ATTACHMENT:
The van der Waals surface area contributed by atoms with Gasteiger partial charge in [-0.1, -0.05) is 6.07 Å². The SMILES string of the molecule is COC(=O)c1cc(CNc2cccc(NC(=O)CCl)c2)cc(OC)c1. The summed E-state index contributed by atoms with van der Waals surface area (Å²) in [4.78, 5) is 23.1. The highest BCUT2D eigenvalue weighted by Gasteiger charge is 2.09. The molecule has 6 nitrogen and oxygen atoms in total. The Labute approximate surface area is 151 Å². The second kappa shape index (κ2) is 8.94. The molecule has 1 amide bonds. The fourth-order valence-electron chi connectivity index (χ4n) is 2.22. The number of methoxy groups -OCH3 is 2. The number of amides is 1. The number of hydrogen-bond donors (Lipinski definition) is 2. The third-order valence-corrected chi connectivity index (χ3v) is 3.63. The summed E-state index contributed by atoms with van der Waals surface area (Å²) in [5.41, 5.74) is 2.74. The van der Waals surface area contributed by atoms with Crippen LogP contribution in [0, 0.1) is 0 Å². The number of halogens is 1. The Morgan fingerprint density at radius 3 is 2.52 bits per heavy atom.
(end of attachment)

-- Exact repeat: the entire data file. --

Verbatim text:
The van der Waals surface area contributed by atoms with Gasteiger partial charge in [-0.1, -0.05) is 6.07 Å². The SMILES string of the molecule is COC(=O)c1cc(CNc2cccc(NC(=O)CCl)c2)cc(OC)c1. The summed E-state index contributed by atoms with van der Waals surface area (Å²) in [4.78, 5) is 23.1. The highest BCUT2D eigenvalue weighted by Gasteiger charge is 2.09. The molecule has 6 nitrogen and oxygen atoms in total. The Labute approximate surface area is 151 Å². The second kappa shape index (κ2) is 8.94. The molecule has 1 amide bonds. The fourth-order valence-electron chi connectivity index (χ4n) is 2.22. The number of methoxy groups -OCH3 is 2. The number of amides is 1. The number of hydrogen-bond donors (Lipinski definition) is 2. The third-order valence-corrected chi connectivity index (χ3v) is 3.63. The summed E-state index contributed by atoms with van der Waals surface area (Å²) in [5.41, 5.74) is 2.74. The van der Waals surface area contributed by atoms with Crippen LogP contribution in [0, 0.1) is 0 Å². The number of halogens is 1. The Morgan fingerprint density at radius 3 is 2.52 bits per heavy atom.